A little while back I wrote about educators in Los Angeles who were skeptical and concerned about the district’s move toward restorative discipline.
Given the poor track record of new initiatives in the education world, educators are right to be reserve judgment about restorative discipline practices. Anyone looking to implement restorative practices would do well to take teachers’ concerns seriously and think about how to address them before making changes to any existing discipline system. I offer here my (admittedly unscientific) take on educators’ biggest concerns about switching from traditional to restorative discipline.
First, to lay out the differences, here is the chart from Fisher, Frey, and Smith’s Better than Carrots or Sticks: Restorative Practices for Positive Classroom Management:
Before I list the fears, I should say that while I don’t agree with them, I think all of them are legitimate. In another post, I’ll write about potential rebuttals to each of these.
1. There will be no deterrent to violations of school rules.
Teachers who feel this way believe that the reason (or at least the main reason) that students don’t misbehave in school is the fear of punishments or consequences. The line of thinking here is that the restorative practices that occur after a violation (meetings, restitution, reintegration) are somehow less onerous than traditional consequences (detentions, suspensions, phone calls home). When weighing whether or not to violate a rule, students may choose to violate it because the punishment doesn’t seem that bad.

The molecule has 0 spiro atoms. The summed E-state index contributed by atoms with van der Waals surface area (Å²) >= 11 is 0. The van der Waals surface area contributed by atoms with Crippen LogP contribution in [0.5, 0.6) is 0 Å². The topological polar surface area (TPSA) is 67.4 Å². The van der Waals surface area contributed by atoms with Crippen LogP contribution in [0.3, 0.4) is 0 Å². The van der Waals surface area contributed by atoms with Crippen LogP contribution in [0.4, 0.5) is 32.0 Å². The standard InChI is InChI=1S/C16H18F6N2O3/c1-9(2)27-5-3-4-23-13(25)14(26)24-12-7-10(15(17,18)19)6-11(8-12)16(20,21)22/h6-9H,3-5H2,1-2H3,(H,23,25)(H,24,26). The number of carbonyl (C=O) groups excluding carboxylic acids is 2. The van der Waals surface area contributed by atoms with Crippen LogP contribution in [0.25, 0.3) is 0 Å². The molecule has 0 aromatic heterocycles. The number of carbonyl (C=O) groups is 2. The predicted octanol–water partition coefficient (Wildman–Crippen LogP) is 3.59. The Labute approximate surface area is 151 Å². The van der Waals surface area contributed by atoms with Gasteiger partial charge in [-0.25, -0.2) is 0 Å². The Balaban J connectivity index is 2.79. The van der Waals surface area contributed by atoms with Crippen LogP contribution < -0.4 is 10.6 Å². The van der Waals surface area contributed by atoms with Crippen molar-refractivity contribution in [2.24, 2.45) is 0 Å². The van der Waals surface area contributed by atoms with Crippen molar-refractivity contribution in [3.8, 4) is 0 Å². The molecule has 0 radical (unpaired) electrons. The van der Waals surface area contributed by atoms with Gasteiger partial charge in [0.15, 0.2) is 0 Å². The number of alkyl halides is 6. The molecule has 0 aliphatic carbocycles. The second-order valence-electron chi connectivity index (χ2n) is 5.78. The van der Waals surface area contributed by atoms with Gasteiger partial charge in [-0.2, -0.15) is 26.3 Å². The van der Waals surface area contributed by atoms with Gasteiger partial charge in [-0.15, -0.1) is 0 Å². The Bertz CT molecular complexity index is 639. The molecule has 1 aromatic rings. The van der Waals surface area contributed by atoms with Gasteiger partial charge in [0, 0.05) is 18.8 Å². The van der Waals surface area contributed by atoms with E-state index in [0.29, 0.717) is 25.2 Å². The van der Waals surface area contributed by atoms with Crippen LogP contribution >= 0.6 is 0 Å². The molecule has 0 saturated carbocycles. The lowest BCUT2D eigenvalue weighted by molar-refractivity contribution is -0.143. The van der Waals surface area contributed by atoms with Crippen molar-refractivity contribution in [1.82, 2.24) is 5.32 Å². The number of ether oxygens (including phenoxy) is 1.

2. Students will not be held accountable for their actions.
Some believe that what happens to students after a violation in a restorative model is “soft”; in other words, it is not sufficiently unpleasant for us to be able to say that “he was held accountable” or “something was done about it.” The basis of this theory is that the purpose of punishment/consequences is to make the violator feel pain or loss, the idea being that after enduring this painful experience, the offender is less likely to re-offend.
3. Expressions of remorse and the process of making amends are not genuine.
Many of us remember being forced to apologize after doing something wrong as children (and if it wasn’t done to us, we have definitely witnessed others being made to do it). Skeptics of restorative discipline think about these “mandated apologies” and recall that they were certainly less than genuine. Those who fear a move to restorative practices are afraid that students will “get off easy” after being pressured to offer insincere apologies.